Before engaging in any probate challenge, it is recommended that you have the necessary documentation and legal representation that are necessary to successfully establish your claim.
You must also have a copy of the will. If the executor will not voluntarily provide you with a copy, your estate attorney can initiate legal action in order to help you obtain it.
Mere disappointment is not proper grounds to challenge a will or probate, but there are several valid grounds. The two most common are: the testator (person making the will) was not mentally capable at the time of execution or, the testator was unduly influenced. If either is suspected, you will need to initiate legal action in order to protect your interest in the estate.
In cases where the decedent was suffering from dementia or memory loss at the time the will was made, you will need to show expert medical evidence or witness statements to prove this.
You may also be required to show evidence that the decedent was being unduly influenced. Undue influence can take many forms, such as threats, fraud or constant pressure. An example of an undue influence case involves a vulnerable elderly person, who changed their will shortly before they died to favor a non-family member, such as a home health aid or a neighbor.
If you believe you have been excluded from inheriting by mistake, the Inheritance Act 1975 has a provision which allows family members or dependent persons living with the deceased for a minimum of two years to bring a claim against the estate. In such cases, it is generally necessary to show evidence of how the deceased provided critical financial support to you before his or her death.
When a probate dispute arises, the court may refer it to mediation. Some wills even have a mediation clause. The mediator is a neutral party designed to help solve conflicts like this. If you are involved in a mediation proceeding, you should always consult with an estate attorney or probate lawyer who can inform you of your rights as well offer legal remedies that will help you with your case.
- In April, 2006, The Supreme Court gave their thumbs up to late Playmate Anna Nicole Smith in moving her legal battle from probate to federal court. Smith was attempting to prove that her deceased husband, J. Howard Marshall III (63 years her senior) had intended to leave his billion-dollar estate to her. Under an earlier Texas Probate Court ruling, Marshall’s son, E. Pierce Marshall, had been victorious in proving that his father intended to leave Smith nothing except the gifts he gave her before his death in 1995.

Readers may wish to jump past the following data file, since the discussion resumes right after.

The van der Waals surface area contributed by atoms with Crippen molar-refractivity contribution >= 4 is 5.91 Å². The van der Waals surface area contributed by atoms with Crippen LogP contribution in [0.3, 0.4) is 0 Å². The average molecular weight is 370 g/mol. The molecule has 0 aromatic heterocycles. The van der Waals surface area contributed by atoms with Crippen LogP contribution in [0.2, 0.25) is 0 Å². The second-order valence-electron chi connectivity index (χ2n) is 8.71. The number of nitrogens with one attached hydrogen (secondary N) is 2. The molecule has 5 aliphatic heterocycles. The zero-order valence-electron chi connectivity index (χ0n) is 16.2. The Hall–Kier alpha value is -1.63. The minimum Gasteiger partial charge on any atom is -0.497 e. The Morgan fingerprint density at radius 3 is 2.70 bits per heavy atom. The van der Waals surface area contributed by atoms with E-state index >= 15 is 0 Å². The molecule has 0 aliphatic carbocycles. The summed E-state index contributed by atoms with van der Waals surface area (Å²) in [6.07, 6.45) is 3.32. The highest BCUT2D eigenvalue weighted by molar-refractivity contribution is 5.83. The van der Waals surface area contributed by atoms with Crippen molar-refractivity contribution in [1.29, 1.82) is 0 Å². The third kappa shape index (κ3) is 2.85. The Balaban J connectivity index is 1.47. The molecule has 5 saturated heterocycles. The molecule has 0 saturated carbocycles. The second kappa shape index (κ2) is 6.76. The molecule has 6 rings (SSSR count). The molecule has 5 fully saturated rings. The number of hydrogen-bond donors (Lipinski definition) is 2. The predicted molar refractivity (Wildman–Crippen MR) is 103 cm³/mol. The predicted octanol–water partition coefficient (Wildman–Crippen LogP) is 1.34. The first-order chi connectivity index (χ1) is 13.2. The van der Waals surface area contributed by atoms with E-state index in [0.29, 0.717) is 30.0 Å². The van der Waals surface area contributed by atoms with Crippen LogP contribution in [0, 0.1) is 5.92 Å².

- Following the publication of Elvis Presley’s will, it was revealed that the rock legend left most of his estate to his daughter, Lisa Marie Presley, his grandmother, Minnie Mae Presley, his father, Vernon E. Presley, and “such other relatives of mine living at the time of my death…” But upon the death of his father, Elvis also had left written instructions for the trustee “to make no further distributions to the fourth category of beneficiaries and such beneficiaries shall cease to have any interest whatsoever in this trust.”
- In his will, Grateful Dead guitarist, Jerry Garcia, left “all my guitars made by Douglas Erwin, to Douglas Erwin, or to his estate if he predeceases me.”
$250,000,000 in claims by a charitable trust against family members due to inherit was settled after the charity withdrew its accusation that the trustee mismanaged the trust by favoring the family beneficiaries over the charity. All legal fees were paid from trust.
The $5-million claim against an executor was dropped after the beneficiaries suing him for mismanagement were counter-sued by the executor for misappropriating funds. The settlement agreement released all claims against the executor, with the beneficiaries contributing to the trust.
A $14,000 settlement was agreed to by a woman who married the decedent two days before his death. The second spouse initially claimed a $2-million share of estate through marital right but caved in after the validity of her marriage was challenged.
An $11-million challenge to a deathbed will which favored the decedent’s private charitable foundation over his estranged spouse and son was dismissed after a motion showed it to be faulty. The disinherited family settled for around $275,000, or 2.5% of their original claim.